Figure 1Schematic diagram of the contact of the lapping tool with the external surface of the workpiece.

The aforementioned studies are useful in increasing lapping efficiency and meeting the requirements of modern manufacturing industry. However, there are still some deficiencies. Firstly, the screw they used was very small. The outside diameter of the screw was 14 mm, the lead was 2 mm and the length was only 260 mm. The size is much smaller than most screw sizes used in actual machine tools. Secondly, the performance parameters they used to evaluate the lapping effect were not sufficient. They only focused on the travel variation of tested ball screws, while other parameters, such as surface roughness and residual stress, have not been considered. Thirdly, different lapping factors have big influence on lapping effect, such as speed, abrasive particulate size and lapping time. It is essential to research the effect of these factors on lapping. In this study, a new lapping method was developed. In particular, a modified lapping tool was installed on a specially designed friction torque test machine, which can control the rotational speed and direction of a screw and monitor the friction torque applied on the screw dynamically. The effect of friction torque, rotational speed, abrasive particulate size and lapping time were analyzed based on the results of a set of orthogonal experiments. The travel variation, surface roughness and residual stress were measured to evaluate the lapping effect.

Figure 2Main parts of the lapping tool: (a) the threaded end cover; (b) the spacer; (c) the lapping nut; (d) the polyurethane outer ring; (e) the housing.

2 Details of the modified lapping method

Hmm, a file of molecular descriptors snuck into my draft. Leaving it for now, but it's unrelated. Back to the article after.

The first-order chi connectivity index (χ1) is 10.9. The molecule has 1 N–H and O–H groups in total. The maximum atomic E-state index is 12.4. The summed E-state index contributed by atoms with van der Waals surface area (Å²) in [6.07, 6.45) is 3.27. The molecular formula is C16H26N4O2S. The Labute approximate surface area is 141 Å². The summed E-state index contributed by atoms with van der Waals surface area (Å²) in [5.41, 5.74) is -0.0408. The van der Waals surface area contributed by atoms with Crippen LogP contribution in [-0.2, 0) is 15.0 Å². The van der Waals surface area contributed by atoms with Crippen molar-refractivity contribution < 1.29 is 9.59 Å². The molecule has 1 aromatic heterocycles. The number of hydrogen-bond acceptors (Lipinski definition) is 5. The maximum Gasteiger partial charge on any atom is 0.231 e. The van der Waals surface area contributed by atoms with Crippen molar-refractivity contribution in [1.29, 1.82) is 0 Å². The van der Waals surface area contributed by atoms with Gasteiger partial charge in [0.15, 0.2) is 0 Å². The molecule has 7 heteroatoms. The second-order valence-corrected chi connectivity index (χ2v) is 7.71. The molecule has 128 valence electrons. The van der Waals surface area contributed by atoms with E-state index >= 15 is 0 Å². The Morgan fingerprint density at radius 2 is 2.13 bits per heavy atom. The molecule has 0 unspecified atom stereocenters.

## 2.1 The structure of the lapping tool

For manual lapping operations, a traditional 2-slit lapping tool is used. The traditional lapping tool has two main disadvantages. Firstly, it demands specialized skills of the operator. In lapping a ball screw, high skills of the operator are definitely required, since the proper lapping condition particularly the lapping pressure and speed depend on his continuous adjustment of the operation. Secondly, the conventional lapping tool has two slits. When the screw is tightened, the lapping tool can create only two contact areas on the workpiece as the lapping progresses, and the center of the tool cannot coincide with the center of the workpiece. It can only make the workpiece into an ellipsoidal shape and therefore, difficult to attain the desired shape of a screw.

The modified lapping tool is based on the theory established by Kyusojin et al. (1979, 1984). The theory assumes that a lapping tool, which has a cross section in the form of a regular polygon (with k angles), is used to lap a workpiece and the tool is in contact with the external surface of the workpiece. The workpiece's radius r(θ) is given by tangent polar coordinate and can be represented by Fourier series:

$\begin{array}{ll}& r\left(\mathit{\theta }\right)={C}_{\mathrm{0}}+{C}_{\mathrm{2}}\mathrm{cos}\left(\mathrm{2}\mathit{\theta }+{\mathit{\phi }}_{\mathrm{2}}\right)+\mathrm{\dots }+{C}_{n}\mathrm{cos}\left(n\mathit{\theta }+{\mathit{\phi }}_{n}\right)+\mathrm{\dots }\\ \text{(1)}& & \phantom{\rule{1em}{0ex}}=\sum _{n=\mathrm{0}}^{\mathrm{\infty }}{C}_{n}\mathrm{cos}\left(n\mathit{\theta }+{\mathit{\phi }}_{n}\right)\end{array}$

(when ${\mathit{\phi }}_{\mathrm{0}}=\mathrm{0},\phantom{\rule{0.125em}{0ex}}{C}_{\mathrm{1}}=\mathrm{0}$).

Figure 3Detail drawing of the lapping nut.

As shown in Fig. 1, li and li+1 are two sides of the lapping tool and the origin of the coordinate, o, is the workpiece center. Line oAi is the perpendicular of li. Similarly, line oAi+1 is the perpendicular of li+1. Bi(xi,yi) is the intersection of li and li+1. G(xG,yG) is used to express the center of the lapping tool when the tool rotates in contact with the external surface of the workpiece. Apparently, G(xG,yG) is the mean value of Bi(xi,yi). From Fig. 1,

$\begin{array}{}\text{(2)}& o{A}_{i}=r\left(\mathit{\theta }+\frac{\mathrm{2}\mathit{\pi }i}{k}\right)\end{array}$

li can be expressed as.

$\begin{array}{}\text{(3)}& x\mathrm{cos}\left(\mathit{\theta }+\frac{\mathrm{2}\mathit{\pi }i}{k}\right)+y\mathrm{sin}\left(\mathit{\theta }+\frac{\mathrm{2}\mathit{\pi }i}{k}\right)=r\left(\mathit{\theta }+\frac{\mathrm{2}\mathit{\pi }i}{k}\right)\end{array}$

Figure 4Friction torque test machine.

The coordinates of point Bi can be obtained by using Eqs. (2) and (3). Thus, xG can be obtained as